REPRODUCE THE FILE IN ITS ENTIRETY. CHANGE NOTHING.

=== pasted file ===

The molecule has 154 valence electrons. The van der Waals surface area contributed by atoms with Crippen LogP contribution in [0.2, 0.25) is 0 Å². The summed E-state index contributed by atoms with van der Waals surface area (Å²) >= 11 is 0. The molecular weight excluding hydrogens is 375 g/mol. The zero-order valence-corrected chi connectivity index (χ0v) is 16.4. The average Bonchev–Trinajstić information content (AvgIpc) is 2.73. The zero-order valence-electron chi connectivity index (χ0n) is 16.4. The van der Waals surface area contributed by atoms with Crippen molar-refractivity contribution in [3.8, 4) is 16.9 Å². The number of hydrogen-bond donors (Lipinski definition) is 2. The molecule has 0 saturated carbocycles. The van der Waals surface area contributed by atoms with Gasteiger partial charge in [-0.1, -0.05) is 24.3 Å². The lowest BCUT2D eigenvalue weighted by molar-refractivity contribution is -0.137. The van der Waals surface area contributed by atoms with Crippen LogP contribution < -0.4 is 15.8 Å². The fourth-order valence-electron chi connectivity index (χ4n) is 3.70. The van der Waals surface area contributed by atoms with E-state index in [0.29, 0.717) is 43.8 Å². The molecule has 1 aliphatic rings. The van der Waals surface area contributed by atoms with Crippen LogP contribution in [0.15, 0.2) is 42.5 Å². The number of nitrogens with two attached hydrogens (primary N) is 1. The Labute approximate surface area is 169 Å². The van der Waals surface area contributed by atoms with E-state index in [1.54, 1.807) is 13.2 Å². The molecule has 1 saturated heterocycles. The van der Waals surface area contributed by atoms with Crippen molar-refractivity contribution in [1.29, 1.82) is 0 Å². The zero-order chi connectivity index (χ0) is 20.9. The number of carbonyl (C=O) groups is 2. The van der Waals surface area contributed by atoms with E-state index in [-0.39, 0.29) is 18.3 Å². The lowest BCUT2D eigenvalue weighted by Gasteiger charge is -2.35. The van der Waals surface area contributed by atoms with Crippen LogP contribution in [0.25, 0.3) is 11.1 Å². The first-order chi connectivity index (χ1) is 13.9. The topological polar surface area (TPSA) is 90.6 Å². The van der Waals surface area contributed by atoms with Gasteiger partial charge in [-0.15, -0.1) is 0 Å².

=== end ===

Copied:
The molecule has 154 valence electrons. The van der Waals surface area contributed by atoms with Crippen LogP contribution in [0.2, 0.25) is 0 Å². The summed E-state index contributed by atoms with van der Waals surface area (Å²) >= 11 is 0. The molecular weight excluding hydrogens is 375 g/mol. The zero-order valence-corrected chi connectivity index (χ0v) is 16.4. The average Bonchev–Trinajstić information content (AvgIpc) is 2.73. The zero-order valence-electron chi connectivity index (χ0n) is 16.4. The van der Waals surface area contributed by atoms with Crippen molar-refractivity contribution in [3.8, 4) is 16.9 Å². The number of hydrogen-bond donors (Lipinski definition) is 2. The molecule has 0 saturated carbocycles. The van der Waals surface area contributed by atoms with Gasteiger partial charge in [-0.1, -0.05) is 24.3 Å². The lowest BCUT2D eigenvalue weighted by molar-refractivity contribution is -0.137. The van der Waals surface area contributed by atoms with Crippen LogP contribution < -0.4 is 15.8 Å². The fourth-order valence-electron chi connectivity index (χ4n) is 3.70. The van der Waals surface area contributed by atoms with E-state index in [0.29, 0.717) is 43.8 Å². The molecule has 1 aliphatic rings. The van der Waals surface area contributed by atoms with Crippen LogP contribution in [0.15, 0.2) is 42.5 Å². The number of nitrogens with two attached hydrogens (primary N) is 1. The Labute approximate surface area is 169 Å². The van der Waals surface area contributed by atoms with E-state index in [1.54, 1.807) is 13.2 Å². The molecule has 1 saturated heterocycles. The van der Waals surface area contributed by atoms with Crippen molar-refractivity contribution in [1.29, 1.82) is 0 Å². The zero-order chi connectivity index (χ0) is 20.9. The number of carbonyl (C=O) groups is 2. The van der Waals surface area contributed by atoms with E-state index in [-0.39, 0.29) is 18.3 Å². The lowest BCUT2D eigenvalue weighted by Gasteiger charge is -2.35. The van der Waals surface area contributed by atoms with Crippen LogP contribution in [0.25, 0.3) is 11.1 Å². The first-order chi connectivity index (χ1) is 13.9. The topological polar surface area (TPSA) is 90.6 Å². The van der Waals surface area contributed by atoms with Gasteiger partial charge in [-0.15, -0.1) is 0 Å².